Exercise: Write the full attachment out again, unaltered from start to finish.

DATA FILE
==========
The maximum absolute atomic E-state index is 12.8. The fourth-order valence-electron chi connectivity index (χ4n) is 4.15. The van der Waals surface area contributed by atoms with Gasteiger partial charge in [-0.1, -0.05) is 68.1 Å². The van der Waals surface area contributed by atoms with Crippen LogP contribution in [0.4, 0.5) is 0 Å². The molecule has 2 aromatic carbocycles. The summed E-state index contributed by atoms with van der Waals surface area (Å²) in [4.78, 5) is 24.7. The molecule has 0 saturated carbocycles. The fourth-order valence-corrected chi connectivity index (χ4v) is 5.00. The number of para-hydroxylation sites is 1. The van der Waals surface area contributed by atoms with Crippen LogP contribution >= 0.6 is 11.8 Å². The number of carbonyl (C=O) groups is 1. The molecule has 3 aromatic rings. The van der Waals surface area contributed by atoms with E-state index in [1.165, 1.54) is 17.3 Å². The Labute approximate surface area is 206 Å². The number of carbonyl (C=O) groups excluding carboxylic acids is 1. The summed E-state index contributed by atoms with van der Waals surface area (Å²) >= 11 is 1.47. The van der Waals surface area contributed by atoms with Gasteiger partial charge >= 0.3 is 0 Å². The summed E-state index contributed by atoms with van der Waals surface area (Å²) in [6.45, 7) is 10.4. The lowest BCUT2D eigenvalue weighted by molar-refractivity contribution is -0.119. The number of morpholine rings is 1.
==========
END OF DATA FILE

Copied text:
The maximum absolute atomic E-state index is 12.8. The fourth-order valence-electron chi connectivity index (χ4n) is 4.15. The van der Waals surface area contributed by atoms with Gasteiger partial charge in [-0.1, -0.05) is 68.1 Å². The van der Waals surface area contributed by atoms with Crippen LogP contribution in [0.4, 0.5) is 0 Å². The molecule has 2 aromatic carbocycles. The summed E-state index contributed by atoms with van der Waals surface area (Å²) in [4.78, 5) is 24.7. The molecule has 0 saturated carbocycles. The fourth-order valence-corrected chi connectivity index (χ4v) is 5.00. The number of para-hydroxylation sites is 1. The van der Waals surface area contributed by atoms with Crippen LogP contribution >= 0.6 is 11.8 Å². The number of carbonyl (C=O) groups is 1. The molecule has 3 aromatic rings. The van der Waals surface area contributed by atoms with E-state index in [1.165, 1.54) is 17.3 Å². The Labute approximate surface area is 206 Å². The number of carbonyl (C=O) groups excluding carboxylic acids is 1. The summed E-state index contributed by atoms with van der Waals surface area (Å²) >= 11 is 1.47. The van der Waals surface area contributed by atoms with Gasteiger partial charge >= 0.3 is 0 Å². The summed E-state index contributed by atoms with van der Waals surface area (Å²) in [6.45, 7) is 10.4. The lowest BCUT2D eigenvalue weighted by molar-refractivity contribution is -0.119. The number of morpholine rings is 1.